Under Armour plans to spend $700m on fitness apps in a bid to offset the relationship its retailers have with shoppers by forging its own direct-to-customer ties.
The fee was reported by the Wall Street Journal and comes as the company’s chief executive Kevin Plank predicts mobile devices will extend to clothing as health and fitness become intrinsic to how people use their smartphones.
Under Armour is growing the concept through a mix of R&D and M&A yet remains coy about what direction its investments will ultimately take. MapMyFitness, Ndomondo and MyFitnessPal were all acquired by Under Armour in the last 12 months.
The investments show that like rivals Nike and Adidas, Under Armour is now channelling its efforts on software rather than hardware. The shift aims to forge direct-to-consumer ties with Under Armour and its peers spotting an opportunity to bost their reach as people’s media habits become more fragmented.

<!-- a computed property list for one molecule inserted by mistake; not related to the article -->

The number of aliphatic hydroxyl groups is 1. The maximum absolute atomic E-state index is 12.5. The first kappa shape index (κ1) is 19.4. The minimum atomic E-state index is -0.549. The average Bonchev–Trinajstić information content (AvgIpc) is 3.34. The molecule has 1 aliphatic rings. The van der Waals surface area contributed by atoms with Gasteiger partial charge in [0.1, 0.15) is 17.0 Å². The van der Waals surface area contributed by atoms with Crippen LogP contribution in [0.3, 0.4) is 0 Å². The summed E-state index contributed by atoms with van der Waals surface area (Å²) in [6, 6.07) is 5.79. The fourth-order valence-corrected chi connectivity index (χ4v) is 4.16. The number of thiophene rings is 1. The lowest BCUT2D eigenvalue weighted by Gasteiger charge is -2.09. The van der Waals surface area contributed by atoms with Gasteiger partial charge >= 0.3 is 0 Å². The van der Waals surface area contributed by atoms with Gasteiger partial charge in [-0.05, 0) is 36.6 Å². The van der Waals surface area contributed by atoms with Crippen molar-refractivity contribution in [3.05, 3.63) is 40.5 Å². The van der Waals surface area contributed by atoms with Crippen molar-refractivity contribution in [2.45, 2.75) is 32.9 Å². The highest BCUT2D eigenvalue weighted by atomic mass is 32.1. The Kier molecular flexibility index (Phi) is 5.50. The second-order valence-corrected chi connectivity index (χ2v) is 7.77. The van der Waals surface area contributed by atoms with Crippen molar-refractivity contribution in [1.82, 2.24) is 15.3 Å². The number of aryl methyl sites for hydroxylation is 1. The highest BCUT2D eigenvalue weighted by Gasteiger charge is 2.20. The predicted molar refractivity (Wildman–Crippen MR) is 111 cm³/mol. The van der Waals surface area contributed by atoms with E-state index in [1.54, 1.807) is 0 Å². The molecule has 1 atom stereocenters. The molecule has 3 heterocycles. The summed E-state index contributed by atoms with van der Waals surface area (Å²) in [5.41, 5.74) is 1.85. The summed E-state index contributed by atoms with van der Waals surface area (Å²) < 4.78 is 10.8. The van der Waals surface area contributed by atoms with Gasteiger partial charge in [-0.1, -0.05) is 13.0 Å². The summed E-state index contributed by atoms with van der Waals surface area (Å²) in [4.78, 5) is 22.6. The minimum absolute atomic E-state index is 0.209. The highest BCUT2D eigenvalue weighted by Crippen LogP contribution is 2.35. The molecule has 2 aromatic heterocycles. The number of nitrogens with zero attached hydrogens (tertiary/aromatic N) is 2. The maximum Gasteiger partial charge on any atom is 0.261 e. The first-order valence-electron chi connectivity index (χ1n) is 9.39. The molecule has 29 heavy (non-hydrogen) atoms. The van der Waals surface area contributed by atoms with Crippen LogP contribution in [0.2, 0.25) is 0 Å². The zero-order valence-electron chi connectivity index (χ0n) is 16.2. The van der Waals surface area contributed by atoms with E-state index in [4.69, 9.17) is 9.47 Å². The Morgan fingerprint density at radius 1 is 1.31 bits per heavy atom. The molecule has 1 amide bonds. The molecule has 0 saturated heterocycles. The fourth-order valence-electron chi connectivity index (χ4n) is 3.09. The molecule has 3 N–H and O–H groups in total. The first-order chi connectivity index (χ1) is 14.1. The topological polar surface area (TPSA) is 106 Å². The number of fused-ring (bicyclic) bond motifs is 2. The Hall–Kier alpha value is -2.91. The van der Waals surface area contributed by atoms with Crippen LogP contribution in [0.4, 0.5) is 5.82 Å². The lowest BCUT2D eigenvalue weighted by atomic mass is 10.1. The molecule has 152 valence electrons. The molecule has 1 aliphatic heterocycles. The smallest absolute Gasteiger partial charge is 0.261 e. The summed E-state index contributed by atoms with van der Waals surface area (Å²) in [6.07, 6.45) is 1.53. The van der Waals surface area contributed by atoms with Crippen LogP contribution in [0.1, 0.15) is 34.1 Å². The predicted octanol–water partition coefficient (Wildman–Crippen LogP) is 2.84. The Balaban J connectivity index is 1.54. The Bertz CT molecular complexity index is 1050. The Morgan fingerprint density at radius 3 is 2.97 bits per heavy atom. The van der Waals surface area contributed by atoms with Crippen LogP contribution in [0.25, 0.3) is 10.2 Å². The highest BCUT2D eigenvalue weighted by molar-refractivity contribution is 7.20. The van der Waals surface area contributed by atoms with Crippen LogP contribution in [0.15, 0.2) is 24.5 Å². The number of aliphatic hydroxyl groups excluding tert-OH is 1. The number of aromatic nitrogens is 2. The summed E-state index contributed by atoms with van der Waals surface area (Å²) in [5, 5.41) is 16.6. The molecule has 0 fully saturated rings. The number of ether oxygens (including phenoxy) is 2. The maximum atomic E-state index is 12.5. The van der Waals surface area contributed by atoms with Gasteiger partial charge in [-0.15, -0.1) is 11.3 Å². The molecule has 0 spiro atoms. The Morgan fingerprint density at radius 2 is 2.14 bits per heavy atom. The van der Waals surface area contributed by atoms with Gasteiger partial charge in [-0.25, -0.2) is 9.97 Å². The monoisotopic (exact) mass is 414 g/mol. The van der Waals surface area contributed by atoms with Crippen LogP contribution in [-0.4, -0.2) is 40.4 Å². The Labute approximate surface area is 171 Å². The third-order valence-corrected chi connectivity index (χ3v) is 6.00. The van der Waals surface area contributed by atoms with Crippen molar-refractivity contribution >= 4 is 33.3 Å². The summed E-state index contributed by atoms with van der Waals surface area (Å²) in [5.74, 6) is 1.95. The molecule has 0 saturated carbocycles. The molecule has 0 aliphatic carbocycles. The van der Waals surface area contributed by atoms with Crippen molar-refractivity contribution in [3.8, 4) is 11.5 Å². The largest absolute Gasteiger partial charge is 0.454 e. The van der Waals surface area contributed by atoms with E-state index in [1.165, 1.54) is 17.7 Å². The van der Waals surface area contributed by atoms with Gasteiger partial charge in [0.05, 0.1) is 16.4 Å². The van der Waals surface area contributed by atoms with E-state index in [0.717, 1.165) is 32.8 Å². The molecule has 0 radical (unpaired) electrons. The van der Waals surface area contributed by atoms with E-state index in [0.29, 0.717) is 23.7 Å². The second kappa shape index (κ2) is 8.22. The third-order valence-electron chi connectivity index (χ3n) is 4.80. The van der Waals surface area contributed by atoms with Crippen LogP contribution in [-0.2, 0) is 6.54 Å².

The American sportswear maker's efforts to merge technology and apparel have not always been successful. Uniforms it supplied to the US speedskating team at last year’s Winter Olympics were blamed for the group's poor performances, while it launched a performance tracking shirt in 2011 that eventual evolved into a heart rate monitor.